Despite what you may have heard, water doesn't always freeze at 32 degrees Fahrenheit. A team of scientists in Israel has come up with a way to control the temperature at which water will freeze.
A Matter Of Surface
Water, it turns out, is reluctant to freeze. Ice crystals prefer something to form on — a particle of dust will work, or a rough surface. The scientific team found that dust-free water on a smooth, clean surface will drop well below 32 Fahrenheit (zero Celsius) before it freezes. In this state, the water is called "supercooled." But once one crystal does form, the supercooled water will freeze rock-solid in an instant.
Igor Lubomirsky of Israel's Weizmann Institute of Science has been working with unusual materials called pyroelectric amorphous solids. These materials change their electrical charge depending on their temperature. Lubomirsky noticed that when he put water on these materials, the freezing point depended on the charge. Negative charge lowers the freezing point, positive charges raise it.
"Just the presence of electric charge by itself, on a surface that is not conductive, does something to water," he says.
'A Good Subject To Think About'
Lubomirsky found something else strange. On a positively charged surface, the water freezes from the bottom up, and on a negative surface, the water freezes from the top down.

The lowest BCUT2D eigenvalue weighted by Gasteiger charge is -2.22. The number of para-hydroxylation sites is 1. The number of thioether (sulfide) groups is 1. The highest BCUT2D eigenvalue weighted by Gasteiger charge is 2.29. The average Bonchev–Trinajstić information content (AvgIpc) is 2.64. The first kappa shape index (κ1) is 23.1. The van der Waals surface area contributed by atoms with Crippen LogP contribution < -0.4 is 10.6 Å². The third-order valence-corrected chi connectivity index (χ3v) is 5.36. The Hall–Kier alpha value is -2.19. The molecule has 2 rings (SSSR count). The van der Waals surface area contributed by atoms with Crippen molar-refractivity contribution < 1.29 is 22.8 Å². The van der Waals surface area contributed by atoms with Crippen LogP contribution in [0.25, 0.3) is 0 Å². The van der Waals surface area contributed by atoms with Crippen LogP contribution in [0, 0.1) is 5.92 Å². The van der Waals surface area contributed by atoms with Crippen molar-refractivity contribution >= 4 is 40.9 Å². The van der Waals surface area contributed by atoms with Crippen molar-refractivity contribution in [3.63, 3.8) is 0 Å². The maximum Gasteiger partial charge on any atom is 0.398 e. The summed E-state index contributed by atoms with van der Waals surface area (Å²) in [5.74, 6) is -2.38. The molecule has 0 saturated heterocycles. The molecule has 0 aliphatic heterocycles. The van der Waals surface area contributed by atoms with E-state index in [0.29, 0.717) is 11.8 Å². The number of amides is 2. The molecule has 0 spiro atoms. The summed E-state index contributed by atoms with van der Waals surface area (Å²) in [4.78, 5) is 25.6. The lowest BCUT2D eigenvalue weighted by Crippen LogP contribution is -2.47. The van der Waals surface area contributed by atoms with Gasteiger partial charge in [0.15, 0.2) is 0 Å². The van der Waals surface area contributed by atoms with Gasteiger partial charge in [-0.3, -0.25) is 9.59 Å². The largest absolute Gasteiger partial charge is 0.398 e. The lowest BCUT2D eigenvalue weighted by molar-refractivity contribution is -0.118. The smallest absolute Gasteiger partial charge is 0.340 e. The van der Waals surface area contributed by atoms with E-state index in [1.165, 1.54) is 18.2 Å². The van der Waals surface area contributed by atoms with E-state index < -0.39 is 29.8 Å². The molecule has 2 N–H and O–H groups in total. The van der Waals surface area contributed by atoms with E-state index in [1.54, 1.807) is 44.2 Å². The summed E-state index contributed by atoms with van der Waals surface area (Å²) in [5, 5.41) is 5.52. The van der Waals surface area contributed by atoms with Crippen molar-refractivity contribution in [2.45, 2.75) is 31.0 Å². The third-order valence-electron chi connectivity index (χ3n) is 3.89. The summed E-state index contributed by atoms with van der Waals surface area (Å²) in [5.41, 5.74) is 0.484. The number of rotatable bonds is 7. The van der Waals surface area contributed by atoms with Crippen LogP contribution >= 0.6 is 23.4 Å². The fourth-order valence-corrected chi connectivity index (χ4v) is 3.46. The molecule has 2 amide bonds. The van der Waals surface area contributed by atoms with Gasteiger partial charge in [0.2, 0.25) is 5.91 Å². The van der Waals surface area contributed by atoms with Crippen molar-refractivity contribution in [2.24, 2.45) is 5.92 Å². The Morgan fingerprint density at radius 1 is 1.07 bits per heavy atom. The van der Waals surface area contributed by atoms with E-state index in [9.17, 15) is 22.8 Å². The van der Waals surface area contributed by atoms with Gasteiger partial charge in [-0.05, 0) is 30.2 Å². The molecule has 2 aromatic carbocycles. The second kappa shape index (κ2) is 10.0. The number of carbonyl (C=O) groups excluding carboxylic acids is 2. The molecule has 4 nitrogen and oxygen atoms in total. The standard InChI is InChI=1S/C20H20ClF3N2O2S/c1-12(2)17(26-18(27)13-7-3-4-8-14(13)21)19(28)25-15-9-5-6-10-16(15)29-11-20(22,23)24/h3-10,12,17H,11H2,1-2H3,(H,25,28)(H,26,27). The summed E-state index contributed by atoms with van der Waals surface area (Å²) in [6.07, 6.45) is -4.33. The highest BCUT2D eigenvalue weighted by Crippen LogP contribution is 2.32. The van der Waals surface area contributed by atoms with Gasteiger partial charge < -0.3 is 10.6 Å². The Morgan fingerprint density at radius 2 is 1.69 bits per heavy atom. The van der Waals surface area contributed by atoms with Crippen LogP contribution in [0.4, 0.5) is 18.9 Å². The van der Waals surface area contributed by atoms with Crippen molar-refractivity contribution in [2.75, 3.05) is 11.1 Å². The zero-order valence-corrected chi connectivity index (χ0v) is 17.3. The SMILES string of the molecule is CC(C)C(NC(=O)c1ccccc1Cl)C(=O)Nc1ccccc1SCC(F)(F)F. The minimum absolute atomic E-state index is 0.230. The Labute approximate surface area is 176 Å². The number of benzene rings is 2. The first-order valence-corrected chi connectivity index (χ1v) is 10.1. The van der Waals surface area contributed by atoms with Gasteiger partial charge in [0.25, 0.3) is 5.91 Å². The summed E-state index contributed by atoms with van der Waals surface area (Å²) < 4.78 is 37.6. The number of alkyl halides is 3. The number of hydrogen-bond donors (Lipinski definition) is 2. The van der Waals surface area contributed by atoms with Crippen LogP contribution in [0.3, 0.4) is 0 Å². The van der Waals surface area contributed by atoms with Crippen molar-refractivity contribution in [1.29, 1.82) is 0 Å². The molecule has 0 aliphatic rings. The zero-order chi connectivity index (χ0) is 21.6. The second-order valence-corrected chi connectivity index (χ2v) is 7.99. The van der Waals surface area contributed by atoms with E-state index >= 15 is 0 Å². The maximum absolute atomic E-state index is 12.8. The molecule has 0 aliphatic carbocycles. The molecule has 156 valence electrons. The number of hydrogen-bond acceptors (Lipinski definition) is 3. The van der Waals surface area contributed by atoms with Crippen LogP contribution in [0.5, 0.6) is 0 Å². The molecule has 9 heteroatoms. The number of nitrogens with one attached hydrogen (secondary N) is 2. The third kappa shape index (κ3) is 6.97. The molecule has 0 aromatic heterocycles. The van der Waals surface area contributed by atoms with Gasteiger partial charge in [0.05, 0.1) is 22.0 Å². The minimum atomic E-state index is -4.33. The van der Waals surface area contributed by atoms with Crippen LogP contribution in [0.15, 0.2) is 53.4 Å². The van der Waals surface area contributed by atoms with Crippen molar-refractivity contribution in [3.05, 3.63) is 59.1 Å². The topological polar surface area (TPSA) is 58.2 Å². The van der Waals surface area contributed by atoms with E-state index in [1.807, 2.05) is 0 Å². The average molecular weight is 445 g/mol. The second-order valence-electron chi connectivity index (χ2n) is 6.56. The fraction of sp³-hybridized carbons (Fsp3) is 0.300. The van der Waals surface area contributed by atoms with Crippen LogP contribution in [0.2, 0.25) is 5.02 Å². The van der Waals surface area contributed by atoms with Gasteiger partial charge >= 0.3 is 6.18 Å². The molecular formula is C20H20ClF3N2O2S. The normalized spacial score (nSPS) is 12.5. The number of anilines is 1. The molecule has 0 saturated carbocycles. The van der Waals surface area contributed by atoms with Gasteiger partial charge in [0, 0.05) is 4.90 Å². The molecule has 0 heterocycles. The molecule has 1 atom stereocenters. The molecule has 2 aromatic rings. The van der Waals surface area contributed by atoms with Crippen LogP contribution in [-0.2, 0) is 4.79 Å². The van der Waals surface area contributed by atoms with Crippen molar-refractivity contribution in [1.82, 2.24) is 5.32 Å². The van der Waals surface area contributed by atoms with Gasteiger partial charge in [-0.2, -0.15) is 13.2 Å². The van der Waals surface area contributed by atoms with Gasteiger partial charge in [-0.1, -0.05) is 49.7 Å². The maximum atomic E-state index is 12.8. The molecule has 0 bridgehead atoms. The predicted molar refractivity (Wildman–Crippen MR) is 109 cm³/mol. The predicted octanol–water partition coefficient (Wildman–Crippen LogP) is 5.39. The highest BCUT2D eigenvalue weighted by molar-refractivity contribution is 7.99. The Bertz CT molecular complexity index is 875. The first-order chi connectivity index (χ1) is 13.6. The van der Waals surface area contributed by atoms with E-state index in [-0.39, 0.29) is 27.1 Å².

Lubomirsky says he doesn't know why changing charge alters the freezing properties of the water.
"But what we do know is we have a very, very, very good subject to think about," he says. His results appear in the latest edition of the journal Science.
Lithium tantalate was one of the materials the team studied. At minus 11 degrees Celsius, lithium tantalate is negatively charged. When the temperature rises 3 degrees, however, it becomes positively charged. And since water freezes more easily at a higher temperature on positively charged surfaces, as you warm the supercooled liquid, it becomes solid — findings not at all in line with what we know from everyday life.
Franz Geiger, a physical chemist at Northwestern University in Illinois, thinks Lubomirsky's work may be important for climate modeling. That's because ice crystals form on dust in the atmosphere — this is how clouds are made. Dust can have different electrical charges, and that could change the temperature at which clouds form — which in turn could affect global temperatures.